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OCAST funds OSU projects with commercial viability

Stillwater, Okla.Three OSU researchers received grants totaling more than $240,000 last week from the Oklahoma Center for the Advancement of Science and Technology under its Oklahoma Applied Research Support program. The OARS program backs projects with the potential for producing a commercially successful product, according to the OCAST Web site. Funding is awarded to Oklahoma businesses, universities and non-profit organizations to accelerate the development of technology.

Hongbing Lu, professor in mechanical and aerospace engineering, received $83,168 for two years. Lu will develop multifunctional composites for the interior panels of aircraft using crosslinked aerogels. Noise reduction will be the primary goal of the project. Lu will also test the composite panels for thermal insulation performance and structural load carrying capabilities.

Aerogels are a super-lightweight, highly porous material that provides excellent thermal and acoustic insulation, Lu said. Chemically, however, aerogels are weakly connected, which makes them very fragile. Crosslinked aerogels, developed in 2002 by researchers at the Missouri University of Science and Technology (formerly the University of Missouri at Rolla), are a stronger, more ductile material with high levels of thermal and acoustic insulation.

Yu Mao, professor in biosystems and agricultural engineering, received $90,000 for two years. Mao is working to develop a biosensor that will detect objects like DNA, nerve agents and pesticides. Mao said this is a fundamental project that will be achieved by transferring chemical functionalities and bio molecules to carbon nanotubes.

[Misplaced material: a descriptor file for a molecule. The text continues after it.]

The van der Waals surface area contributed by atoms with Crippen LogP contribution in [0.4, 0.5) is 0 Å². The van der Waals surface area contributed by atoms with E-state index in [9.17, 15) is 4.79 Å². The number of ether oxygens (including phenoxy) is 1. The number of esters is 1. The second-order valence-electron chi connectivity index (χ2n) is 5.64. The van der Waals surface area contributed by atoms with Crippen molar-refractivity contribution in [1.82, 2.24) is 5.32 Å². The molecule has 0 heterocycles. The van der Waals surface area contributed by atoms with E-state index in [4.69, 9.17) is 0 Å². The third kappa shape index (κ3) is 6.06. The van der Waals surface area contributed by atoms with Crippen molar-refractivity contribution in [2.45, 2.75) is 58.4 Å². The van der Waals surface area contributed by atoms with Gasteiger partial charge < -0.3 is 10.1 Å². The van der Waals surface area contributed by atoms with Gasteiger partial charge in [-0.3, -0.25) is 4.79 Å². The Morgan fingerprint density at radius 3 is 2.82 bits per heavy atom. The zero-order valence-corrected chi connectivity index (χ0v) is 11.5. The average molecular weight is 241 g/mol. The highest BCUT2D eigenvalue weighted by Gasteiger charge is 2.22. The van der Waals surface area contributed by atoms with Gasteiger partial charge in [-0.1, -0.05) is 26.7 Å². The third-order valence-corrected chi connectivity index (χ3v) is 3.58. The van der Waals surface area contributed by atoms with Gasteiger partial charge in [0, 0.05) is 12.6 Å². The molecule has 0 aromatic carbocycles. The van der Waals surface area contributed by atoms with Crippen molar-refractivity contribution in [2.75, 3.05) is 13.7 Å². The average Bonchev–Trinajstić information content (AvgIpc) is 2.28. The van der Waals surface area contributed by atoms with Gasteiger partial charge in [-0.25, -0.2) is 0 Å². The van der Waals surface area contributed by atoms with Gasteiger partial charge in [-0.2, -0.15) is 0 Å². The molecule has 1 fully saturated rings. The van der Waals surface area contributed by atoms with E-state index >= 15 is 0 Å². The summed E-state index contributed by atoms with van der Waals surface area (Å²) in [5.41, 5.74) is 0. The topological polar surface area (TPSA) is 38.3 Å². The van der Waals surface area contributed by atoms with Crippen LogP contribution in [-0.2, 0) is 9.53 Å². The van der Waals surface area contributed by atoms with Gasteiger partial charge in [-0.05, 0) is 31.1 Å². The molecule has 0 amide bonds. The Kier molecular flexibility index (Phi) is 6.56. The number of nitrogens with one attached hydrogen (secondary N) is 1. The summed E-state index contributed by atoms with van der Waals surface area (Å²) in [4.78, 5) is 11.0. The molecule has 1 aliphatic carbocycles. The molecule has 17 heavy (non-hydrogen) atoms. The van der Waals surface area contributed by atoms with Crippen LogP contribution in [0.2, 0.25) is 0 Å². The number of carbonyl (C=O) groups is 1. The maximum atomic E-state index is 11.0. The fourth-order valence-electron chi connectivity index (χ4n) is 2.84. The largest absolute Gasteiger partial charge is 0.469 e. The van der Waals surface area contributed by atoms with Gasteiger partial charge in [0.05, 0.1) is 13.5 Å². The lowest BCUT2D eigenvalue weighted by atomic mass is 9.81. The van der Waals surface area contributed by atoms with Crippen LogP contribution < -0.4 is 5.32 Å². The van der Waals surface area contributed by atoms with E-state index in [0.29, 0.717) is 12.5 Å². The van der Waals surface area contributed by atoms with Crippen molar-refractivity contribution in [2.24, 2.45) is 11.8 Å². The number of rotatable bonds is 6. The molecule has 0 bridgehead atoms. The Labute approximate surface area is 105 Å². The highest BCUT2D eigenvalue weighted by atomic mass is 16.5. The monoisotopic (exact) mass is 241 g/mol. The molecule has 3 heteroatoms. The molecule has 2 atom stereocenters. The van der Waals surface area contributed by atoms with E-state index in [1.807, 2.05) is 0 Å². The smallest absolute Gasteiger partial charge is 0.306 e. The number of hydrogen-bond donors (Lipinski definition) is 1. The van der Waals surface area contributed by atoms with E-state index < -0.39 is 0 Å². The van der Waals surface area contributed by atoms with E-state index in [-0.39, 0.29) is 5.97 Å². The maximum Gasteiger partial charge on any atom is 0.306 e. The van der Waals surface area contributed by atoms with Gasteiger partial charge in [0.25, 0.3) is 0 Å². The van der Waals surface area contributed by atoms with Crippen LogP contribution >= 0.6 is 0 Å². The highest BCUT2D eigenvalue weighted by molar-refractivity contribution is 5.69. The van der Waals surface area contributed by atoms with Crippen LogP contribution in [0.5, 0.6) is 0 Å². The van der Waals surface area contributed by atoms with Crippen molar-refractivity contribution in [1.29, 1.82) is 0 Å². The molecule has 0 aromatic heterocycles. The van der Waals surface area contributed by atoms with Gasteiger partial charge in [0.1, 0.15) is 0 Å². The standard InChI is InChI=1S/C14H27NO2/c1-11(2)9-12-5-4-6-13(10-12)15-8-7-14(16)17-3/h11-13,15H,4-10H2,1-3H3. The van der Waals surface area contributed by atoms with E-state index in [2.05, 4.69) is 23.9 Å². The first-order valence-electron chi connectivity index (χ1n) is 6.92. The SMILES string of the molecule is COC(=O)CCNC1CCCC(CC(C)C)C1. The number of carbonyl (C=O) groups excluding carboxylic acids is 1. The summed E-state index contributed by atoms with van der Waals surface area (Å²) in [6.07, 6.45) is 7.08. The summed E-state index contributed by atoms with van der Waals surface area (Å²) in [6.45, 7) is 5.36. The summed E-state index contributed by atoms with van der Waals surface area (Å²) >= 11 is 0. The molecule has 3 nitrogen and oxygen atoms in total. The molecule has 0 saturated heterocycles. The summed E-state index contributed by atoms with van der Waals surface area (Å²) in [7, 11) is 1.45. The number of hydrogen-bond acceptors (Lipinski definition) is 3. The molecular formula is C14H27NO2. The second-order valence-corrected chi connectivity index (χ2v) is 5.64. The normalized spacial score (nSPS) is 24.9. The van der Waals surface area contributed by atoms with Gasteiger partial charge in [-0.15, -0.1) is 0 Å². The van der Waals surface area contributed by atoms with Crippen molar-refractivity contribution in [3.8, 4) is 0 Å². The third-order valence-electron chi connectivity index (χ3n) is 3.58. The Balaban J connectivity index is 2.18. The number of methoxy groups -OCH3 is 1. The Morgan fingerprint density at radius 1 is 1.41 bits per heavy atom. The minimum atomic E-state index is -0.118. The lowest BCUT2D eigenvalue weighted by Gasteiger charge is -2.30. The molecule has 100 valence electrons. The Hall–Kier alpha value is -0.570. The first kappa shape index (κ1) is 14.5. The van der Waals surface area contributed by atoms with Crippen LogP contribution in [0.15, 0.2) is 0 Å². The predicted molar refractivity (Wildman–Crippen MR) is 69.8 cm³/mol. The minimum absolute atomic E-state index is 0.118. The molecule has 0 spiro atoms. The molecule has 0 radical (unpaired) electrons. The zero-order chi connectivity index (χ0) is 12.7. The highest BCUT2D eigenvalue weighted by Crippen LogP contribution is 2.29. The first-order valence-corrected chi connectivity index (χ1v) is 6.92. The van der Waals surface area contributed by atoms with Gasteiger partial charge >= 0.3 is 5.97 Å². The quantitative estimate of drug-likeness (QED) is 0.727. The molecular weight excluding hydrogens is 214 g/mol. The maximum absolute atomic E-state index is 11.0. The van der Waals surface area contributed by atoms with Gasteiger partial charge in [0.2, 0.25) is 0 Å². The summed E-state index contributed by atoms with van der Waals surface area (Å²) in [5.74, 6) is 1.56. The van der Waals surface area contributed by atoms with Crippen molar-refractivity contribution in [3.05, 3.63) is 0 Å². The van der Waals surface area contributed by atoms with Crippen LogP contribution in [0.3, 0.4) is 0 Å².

Janet Cole, professor of horticulture and landscape architecture, received $66,941 for two years. Cole will investigate the potential of using cottonseed and canola meal, waste products from the production of cooking oils, as organic fertilizers for landscape planting. While the meal is currently used in the production of animal feed, Cole said excess meal could potentially end up in landfills. In addition to reducing this waste, the project could reduce the costs associated with fertilizer production by reducing the amount of petroleum used in fertilizers.


Contact: Kelly Green
Oklahoma State University

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